I work with an old metal tray that I've fitted with a piece of plywood. This provides support and contains the dust. Once a hole has been made, the larger hole in the wood will come in handy.
Place the container onto the wood in the tray, upside down. Place the stone tip in the rotary tool, and grind a spot where you plan to drill a hole. By removing the glaze, this makes drilling easier.
This is what it should look like after using the rotary tool and stone bit. The depression allows a place for the glass and tile bit to "sit", rather than scooting all over the uniform glazed surface.
Place the glass and tile bit in your drill.
After turning on the drill, position bit in the cavity created in step 2. Do not apply pressure, just hold the drill in this position until you see an opening in the container.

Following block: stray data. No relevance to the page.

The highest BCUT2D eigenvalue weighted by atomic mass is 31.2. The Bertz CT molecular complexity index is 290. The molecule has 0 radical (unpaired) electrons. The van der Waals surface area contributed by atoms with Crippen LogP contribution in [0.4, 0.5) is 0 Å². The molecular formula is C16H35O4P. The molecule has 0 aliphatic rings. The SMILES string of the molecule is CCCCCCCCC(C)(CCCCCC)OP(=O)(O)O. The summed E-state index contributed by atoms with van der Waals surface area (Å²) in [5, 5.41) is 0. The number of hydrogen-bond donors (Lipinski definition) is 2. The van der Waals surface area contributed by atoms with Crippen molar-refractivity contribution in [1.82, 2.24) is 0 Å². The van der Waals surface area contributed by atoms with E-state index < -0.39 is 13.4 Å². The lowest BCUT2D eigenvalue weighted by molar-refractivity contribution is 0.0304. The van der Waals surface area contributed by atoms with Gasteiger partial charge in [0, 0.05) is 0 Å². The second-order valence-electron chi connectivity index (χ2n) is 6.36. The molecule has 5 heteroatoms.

As soon as I have a small hole, I flip the container over. I position that hole over the larger hole in the wood base. This supports the container and allows you to drill through without damage to bit
I can now finish drilling the hole until the bit goes all the way through.
Here's the finished hole and a close up of the glass and tile bit used to create it.
For odd shaped containers, I use this foam as support.
These are general instructions, not all containers are the same! If you are not making progress, put it aside and let things cool down. When things overheat, you run the risk of damage.
- 1.0 Rotary tool (ie Dremel)
- 1.0 Grinding stone bit for Rotary tool
- 1.0 Corded portable drill
- 1.0 1/2" glass and tile bit for drill
- 1.0 Safety goggles, Hearing protection, and Gloves
- 1.0 Bench grinder (to sharpen drill bit)
San Francisco Bay Area